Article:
Don Juan

Blair Adornato

Halfway through “Don Juan” playing at the Vasey Theater, I had to remind myself that I was not at the circus. I was watching the grad students’ rendition of the legendary tale of the seducer of a 1003 women instead. I must admit that I was less than eager to attend a play on a Tuesday night, knowing that I had a paper to write and fun to be had. But after dragging a friend along and seeing my fellow classmates in the audience, I began to warm up to the idea of some drama that had been missing in my life for the past two months.

I was nothing less than engaged for the two-hour showing. And when I mentioned the circus, I was not being dramatic. This rendition of “Don Juan” featured trapezes, swings, ropes, mirrors, poles and crazy costumes. There were men hopping from left to right, bells ringing from 12 feet up, women with feathers and lace and a jester somersaulting down the stage. And contributing to the cirque de soleil-esque madness was a set that featured more levels and layers than the Pacific Ocean.

This creative organization, in which the audience never knew which side or height the actor was entering from, combined with the audience participation kept us on our toes. Not once did I put my head down to “rest my eyes” as my mom used to always pretend or yawn from exhaustion.

Not only was the set organization impressive and eye catching, but the actors had an energy and astuteness to them that made the show what it was. Don Juan, a swarthy young man with a smooth accent, kept the energy alive through his suave interactions with the ladies, his swift confidence and unyielding stage presence. He is supported by graceful women on all sides who lure the audience in with their smirks and high slits and a handful of strapping young lads in funky newsboy caps and vests who narrate the story and Don Juan’s emotions through their actions, simultaneously in the background and the forefront with their energy throughout the entire show, enticing us into the drama of the events occurring onstage. They play off Guzman, Don Juan’s sidekick and confidant throughout the show, and the two provide the entertainment and light hearted energy that kept the grin on my face for nearly two hours.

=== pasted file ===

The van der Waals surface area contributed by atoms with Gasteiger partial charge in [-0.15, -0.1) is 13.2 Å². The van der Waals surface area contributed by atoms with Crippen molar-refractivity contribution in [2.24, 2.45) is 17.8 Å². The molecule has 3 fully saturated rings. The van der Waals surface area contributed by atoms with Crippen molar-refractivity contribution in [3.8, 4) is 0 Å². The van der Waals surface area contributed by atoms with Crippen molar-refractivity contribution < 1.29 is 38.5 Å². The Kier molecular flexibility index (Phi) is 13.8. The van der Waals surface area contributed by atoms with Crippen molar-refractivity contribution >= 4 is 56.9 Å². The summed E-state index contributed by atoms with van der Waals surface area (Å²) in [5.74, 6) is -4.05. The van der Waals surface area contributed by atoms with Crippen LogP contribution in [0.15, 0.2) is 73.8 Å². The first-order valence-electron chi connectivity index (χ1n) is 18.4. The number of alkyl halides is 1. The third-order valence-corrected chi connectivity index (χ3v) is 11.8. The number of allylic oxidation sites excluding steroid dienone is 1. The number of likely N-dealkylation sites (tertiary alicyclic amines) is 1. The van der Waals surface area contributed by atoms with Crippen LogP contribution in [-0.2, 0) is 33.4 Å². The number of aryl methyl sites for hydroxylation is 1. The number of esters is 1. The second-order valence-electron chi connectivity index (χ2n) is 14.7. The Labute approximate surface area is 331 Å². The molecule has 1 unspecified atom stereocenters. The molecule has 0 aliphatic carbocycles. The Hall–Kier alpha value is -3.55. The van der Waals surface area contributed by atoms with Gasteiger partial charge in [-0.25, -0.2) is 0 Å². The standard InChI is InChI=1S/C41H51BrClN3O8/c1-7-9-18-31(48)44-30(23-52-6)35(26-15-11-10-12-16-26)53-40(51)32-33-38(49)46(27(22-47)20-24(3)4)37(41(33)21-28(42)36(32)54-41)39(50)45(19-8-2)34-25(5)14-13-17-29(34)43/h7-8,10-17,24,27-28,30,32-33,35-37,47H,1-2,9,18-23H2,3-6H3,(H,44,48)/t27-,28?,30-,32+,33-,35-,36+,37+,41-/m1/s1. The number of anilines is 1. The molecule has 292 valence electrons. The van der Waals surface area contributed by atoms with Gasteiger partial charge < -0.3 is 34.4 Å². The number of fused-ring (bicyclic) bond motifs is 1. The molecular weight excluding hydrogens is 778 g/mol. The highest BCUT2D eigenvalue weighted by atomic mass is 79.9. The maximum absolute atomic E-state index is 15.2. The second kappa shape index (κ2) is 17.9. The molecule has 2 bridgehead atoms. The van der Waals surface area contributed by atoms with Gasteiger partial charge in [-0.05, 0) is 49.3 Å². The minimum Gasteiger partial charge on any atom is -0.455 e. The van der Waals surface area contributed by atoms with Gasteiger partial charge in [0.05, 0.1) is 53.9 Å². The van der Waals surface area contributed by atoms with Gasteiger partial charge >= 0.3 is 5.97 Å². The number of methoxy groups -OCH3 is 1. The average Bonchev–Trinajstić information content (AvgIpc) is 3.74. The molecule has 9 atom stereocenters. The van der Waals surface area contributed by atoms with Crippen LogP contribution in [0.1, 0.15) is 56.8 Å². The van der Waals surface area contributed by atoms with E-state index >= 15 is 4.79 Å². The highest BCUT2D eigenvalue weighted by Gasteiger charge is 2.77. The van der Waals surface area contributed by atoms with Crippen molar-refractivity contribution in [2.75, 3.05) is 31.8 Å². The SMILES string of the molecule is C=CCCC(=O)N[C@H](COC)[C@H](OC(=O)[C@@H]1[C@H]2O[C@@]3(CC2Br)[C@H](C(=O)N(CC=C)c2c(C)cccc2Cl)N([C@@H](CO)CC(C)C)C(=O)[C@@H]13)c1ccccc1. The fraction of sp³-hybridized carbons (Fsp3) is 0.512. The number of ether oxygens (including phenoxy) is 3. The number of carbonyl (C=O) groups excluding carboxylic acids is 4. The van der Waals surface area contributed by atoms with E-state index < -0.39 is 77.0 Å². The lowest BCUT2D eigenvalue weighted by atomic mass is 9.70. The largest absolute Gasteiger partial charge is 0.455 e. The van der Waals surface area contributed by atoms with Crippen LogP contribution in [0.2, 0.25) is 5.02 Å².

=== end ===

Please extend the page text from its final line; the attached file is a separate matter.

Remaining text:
Not only is this a fun and entertaining vignette of the lustful lifestyle of the legendary Don Juan, but it also provides us with insightful commentary on the notion of God in relation to such sexual debauchery and the Kierkegaardian idea of the life of the aesthete.

Although Don Juan has created a life of fun and interesting situations with women that any man would be jealous of, he also faces the consequences for those actions in the end of the play, which in many ways is a commentary on the lifestyle he has chosen for himself in comparison with the morality that haunts him through advice given by his servant and disapproval through his father. Both stand as a moral compass for the catastrophes he has caused in the lives of married women and those led astray by his endless compliments.

By the end of the play, this lifestyle comes to a halt as tensions mount and Don Juan comes into conflict with God. Guzman has been Don Juan’s conscience throughout the play, and as Don Juan faces judgment before God, Guzman parades throughout the stage ranting about the dangers of hypocrisy and the immoral actions of Don Juan.

These actions resonate with the Kierkegaardian criticism of the life of the aesthete which pivots upon the interesting and the intriguing, poignantly displayed by Don Juan throughout the show.

This commentary on Don Juan’s interesting life, which leads him to never make a concrete decision and settle down with merely one woman, resonates with the moral battle between the aesthetic surface level lifestyle and that of the more ethical standards found in many philosophy lectures and classes today. These parallels show that Don Juan is not merely a classic from the past, but instead a story that carries weight in our modern society today as we struggle with these polar opposites.

As the run of Don Juan draws to a close, do yourself a favor and forgo the drunken debauchery of the Quad. Take a friend and support the Villanova graduate program. Enjoy two hours of talent both onstage through actors and through set design. Give yourself some culture for a night.

As a person involved in liberal arts on campus and often complaining that there aren’t enough art programs, I am so excited to see that something this poignant and charismatic came out of Villanova. These students involved have taken the time to give us a dramatic opportunity, and we owe them the respect to pay it back through our presence and support. You wont be doing them a favor, you will be doing yourself a favor.